Up, up, and literally away; helium shortage impacts many


By Riane Cleveland

It is used in brain cell research, by the military and in magnetic resonance imaging machines, but when most people think of helium, they think of balloons.

But these days, the price of helium is soaring faster than the balloons it fills. A worldwide shortage has reduced stores of the noble gas.

Helium is running out because in 1996, the Helium Privatization Act required that the Department of the Interior sell its helium to help make up the cost of building the reserve. In turn, the United States government sold most of the nation’s stockpile of helium at below-average prices by 2015.

The colorless and odorless gas, which was discovered in 1895, is lighter than air and was found on the sun. Its name comes from the Greek ‘helios’ which means sun.

Consumers have been feeling the pinch of helium prices for several years, but as the nation’s stores dwindle, it has become more acute.

Amala Petroski, a sophomore history and political science double major, said she tried to buy balloons recently, but the store didn’t have helium.

 “They did, however, let me know that I could pre-order for when they would have access to helium, and it would be $60, which is double the original price,” she said.

Party City located near TCU’s Campus. (Photo Credit: Riane Cleveland)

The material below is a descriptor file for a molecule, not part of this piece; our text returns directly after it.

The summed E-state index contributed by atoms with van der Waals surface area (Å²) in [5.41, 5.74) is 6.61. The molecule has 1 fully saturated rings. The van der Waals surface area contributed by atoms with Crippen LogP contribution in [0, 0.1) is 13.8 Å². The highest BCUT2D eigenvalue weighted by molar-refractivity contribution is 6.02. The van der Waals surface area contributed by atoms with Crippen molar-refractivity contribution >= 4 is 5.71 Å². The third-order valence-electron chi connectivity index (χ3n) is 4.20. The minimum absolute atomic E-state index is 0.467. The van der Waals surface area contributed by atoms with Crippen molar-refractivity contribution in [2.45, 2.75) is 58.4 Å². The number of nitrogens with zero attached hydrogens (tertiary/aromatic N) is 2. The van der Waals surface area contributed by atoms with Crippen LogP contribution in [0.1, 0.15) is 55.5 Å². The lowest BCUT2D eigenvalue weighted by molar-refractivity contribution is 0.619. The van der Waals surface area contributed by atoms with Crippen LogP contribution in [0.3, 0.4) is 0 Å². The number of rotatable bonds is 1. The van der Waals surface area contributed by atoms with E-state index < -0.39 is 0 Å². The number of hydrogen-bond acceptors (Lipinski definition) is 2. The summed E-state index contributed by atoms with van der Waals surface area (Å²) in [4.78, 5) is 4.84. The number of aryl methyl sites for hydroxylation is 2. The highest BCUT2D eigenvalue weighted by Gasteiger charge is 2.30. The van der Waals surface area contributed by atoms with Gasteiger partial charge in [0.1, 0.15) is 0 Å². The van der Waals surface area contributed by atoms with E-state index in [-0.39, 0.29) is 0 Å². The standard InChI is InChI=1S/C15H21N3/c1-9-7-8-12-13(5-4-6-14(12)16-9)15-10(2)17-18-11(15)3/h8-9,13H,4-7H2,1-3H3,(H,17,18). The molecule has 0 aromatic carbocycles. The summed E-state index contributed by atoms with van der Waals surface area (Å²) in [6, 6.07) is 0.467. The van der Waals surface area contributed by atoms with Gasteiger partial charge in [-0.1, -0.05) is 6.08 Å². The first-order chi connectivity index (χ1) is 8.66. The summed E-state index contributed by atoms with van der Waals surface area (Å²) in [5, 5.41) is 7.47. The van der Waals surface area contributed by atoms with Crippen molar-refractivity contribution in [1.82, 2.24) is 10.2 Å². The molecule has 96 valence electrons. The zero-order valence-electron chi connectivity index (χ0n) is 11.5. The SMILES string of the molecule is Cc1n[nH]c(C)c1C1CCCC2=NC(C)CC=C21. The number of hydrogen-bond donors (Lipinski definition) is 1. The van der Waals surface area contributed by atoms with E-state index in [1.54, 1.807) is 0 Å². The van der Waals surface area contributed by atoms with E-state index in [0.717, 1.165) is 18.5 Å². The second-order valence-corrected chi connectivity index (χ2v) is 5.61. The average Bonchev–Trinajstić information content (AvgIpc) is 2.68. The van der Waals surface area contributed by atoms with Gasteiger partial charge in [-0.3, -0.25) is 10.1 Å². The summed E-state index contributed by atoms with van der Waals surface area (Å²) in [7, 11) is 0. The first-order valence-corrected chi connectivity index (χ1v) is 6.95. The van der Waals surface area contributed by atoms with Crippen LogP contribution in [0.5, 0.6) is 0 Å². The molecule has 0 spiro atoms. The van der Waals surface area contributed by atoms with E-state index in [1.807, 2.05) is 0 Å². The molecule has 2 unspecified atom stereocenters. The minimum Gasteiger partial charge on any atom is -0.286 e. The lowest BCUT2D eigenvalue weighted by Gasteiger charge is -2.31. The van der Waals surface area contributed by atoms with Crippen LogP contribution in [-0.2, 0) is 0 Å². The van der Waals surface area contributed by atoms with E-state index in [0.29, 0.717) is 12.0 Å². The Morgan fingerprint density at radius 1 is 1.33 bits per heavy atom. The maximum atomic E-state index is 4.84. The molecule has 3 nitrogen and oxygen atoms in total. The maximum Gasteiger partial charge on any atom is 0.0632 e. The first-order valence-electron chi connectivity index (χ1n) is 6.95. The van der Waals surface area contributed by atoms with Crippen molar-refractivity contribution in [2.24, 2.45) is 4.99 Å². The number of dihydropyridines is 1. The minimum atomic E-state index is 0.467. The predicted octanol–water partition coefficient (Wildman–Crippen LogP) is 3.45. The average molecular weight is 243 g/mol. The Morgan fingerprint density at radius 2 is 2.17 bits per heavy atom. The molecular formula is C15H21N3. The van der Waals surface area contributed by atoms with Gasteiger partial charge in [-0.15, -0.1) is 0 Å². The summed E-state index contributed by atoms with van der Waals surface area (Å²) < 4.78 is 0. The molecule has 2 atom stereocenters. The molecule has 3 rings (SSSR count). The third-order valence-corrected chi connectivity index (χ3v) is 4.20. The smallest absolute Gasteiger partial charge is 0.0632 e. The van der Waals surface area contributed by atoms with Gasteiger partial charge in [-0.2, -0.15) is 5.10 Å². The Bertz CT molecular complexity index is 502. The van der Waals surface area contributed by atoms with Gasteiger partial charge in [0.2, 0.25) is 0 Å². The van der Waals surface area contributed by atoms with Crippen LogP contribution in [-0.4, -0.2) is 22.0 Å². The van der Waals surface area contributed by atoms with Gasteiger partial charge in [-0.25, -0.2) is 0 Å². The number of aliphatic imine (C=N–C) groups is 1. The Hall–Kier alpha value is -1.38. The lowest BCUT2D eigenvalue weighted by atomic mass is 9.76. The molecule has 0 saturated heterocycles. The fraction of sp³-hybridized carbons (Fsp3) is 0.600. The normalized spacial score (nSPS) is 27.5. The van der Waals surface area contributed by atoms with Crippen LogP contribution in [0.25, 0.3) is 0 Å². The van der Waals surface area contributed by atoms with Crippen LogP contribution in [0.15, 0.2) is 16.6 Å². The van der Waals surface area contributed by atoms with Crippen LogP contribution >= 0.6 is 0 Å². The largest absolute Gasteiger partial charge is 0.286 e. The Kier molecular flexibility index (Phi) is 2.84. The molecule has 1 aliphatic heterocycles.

Party City has posted information about the shortage and how it may be affecting stores across the country on its website.

Madison McGinnis, a sales associate at the  Party City off Loop 820 and South Hulen Street, said she has worked at Party City since April and has seen the price of balloons increase.

Helium prices over the past decade have increased due to the shortage, and the demand for it isn’t slowing down.

“We ran out of helium two weeks ago for a short amount of time,” said McGinnis. “The longest we have gone without helium was three weeks in October. “

The price of both In-Kind (supplies helium to federal agencies) and Conservation (stored underground) Helium has risen over the past five years. Graph Credit: Riane Cleveland

According to MarketWatch, every year there has been a 10 percent increase in demand for helium this past decade, and it is likely to continue into 2020.

Hospitals, the military and more also use helium in their industry.

The largest helium reserve, the Federal Helium Reserve, is located just 6 hours from TCU in Amarillo, Texas. They store over 1 billion cubic meters of helium gas.

The Federal Helium System is set to cease operations in 2021, and its assets must be disposed of. Once it is shut down, they plan to transition to a privatized helium system.  

Many people and businesses are hoping that helium doesn’t run out in the near future.